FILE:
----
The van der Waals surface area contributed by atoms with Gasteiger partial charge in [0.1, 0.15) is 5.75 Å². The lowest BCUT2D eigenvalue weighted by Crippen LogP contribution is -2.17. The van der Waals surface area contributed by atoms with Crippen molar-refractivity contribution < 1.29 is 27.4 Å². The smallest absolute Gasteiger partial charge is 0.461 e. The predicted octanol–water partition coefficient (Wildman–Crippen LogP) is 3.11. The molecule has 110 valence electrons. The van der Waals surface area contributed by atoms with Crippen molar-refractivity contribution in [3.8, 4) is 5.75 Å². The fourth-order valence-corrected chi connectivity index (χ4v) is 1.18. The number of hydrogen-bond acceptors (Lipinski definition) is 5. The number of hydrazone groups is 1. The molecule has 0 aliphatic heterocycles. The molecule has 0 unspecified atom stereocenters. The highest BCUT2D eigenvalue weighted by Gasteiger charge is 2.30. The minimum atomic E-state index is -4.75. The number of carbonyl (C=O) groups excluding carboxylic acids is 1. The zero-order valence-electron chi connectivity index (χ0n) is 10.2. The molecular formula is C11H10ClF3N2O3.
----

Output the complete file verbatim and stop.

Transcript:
The van der Waals surface area contributed by atoms with Gasteiger partial charge in [0.1, 0.15) is 5.75 Å². The lowest BCUT2D eigenvalue weighted by Crippen LogP contribution is -2.17. The van der Waals surface area contributed by atoms with Crippen molar-refractivity contribution < 1.29 is 27.4 Å². The smallest absolute Gasteiger partial charge is 0.461 e. The predicted octanol–water partition coefficient (Wildman–Crippen LogP) is 3.11. The molecule has 110 valence electrons. The van der Waals surface area contributed by atoms with Crippen molar-refractivity contribution in [3.8, 4) is 5.75 Å². The fourth-order valence-corrected chi connectivity index (χ4v) is 1.18. The number of hydrogen-bond acceptors (Lipinski definition) is 5. The number of hydrazone groups is 1. The molecule has 0 aliphatic heterocycles. The molecule has 0 unspecified atom stereocenters. The highest BCUT2D eigenvalue weighted by Gasteiger charge is 2.30. The minimum atomic E-state index is -4.75. The number of carbonyl (C=O) groups excluding carboxylic acids is 1. The zero-order valence-electron chi connectivity index (χ0n) is 10.2. The molecular formula is C11H10ClF3N2O3.